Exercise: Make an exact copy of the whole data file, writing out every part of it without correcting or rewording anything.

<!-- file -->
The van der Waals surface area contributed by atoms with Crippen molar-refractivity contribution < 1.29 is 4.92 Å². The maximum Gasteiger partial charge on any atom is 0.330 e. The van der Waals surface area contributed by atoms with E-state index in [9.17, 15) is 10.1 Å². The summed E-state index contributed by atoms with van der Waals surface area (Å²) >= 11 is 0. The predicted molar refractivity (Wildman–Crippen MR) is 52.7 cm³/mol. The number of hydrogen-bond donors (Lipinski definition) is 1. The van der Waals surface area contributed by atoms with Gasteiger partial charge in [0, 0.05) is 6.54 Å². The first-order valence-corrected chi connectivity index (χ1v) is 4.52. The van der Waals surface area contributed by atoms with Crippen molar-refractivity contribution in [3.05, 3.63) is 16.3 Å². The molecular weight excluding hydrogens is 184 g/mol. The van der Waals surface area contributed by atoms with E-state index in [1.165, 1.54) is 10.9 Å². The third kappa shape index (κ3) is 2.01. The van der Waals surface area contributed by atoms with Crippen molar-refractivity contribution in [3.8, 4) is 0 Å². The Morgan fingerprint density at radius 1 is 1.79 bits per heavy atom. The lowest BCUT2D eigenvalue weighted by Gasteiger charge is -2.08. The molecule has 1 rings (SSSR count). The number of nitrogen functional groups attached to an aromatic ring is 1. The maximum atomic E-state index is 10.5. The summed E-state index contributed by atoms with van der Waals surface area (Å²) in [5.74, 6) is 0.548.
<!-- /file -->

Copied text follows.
The van der Waals surface area contributed by atoms with Crippen molar-refractivity contribution < 1.29 is 4.92 Å². The maximum Gasteiger partial charge on any atom is 0.330 e. The van der Waals surface area contributed by atoms with E-state index in [9.17, 15) is 10.1 Å². The summed E-state index contributed by atoms with van der Waals surface area (Å²) >= 11 is 0. The predicted molar refractivity (Wildman–Crippen MR) is 52.7 cm³/mol. The number of hydrogen-bond donors (Lipinski definition) is 1. The van der Waals surface area contributed by atoms with Gasteiger partial charge in [0, 0.05) is 6.54 Å². The first-order valence-corrected chi connectivity index (χ1v) is 4.52. The van der Waals surface area contributed by atoms with Crippen molar-refractivity contribution in [3.05, 3.63) is 16.3 Å². The molecular weight excluding hydrogens is 184 g/mol. The van der Waals surface area contributed by atoms with E-state index in [1.165, 1.54) is 10.9 Å². The third kappa shape index (κ3) is 2.01. The van der Waals surface area contributed by atoms with Crippen molar-refractivity contribution in [3.8, 4) is 0 Å². The Morgan fingerprint density at radius 1 is 1.79 bits per heavy atom. The lowest BCUT2D eigenvalue weighted by Gasteiger charge is -2.08. The molecule has 1 rings (SSSR count). The number of nitrogen functional groups attached to an aromatic ring is 1. The maximum atomic E-state index is 10.5. The summed E-state index contributed by atoms with van der Waals surface area (Å²) in [5.74, 6) is 0.548.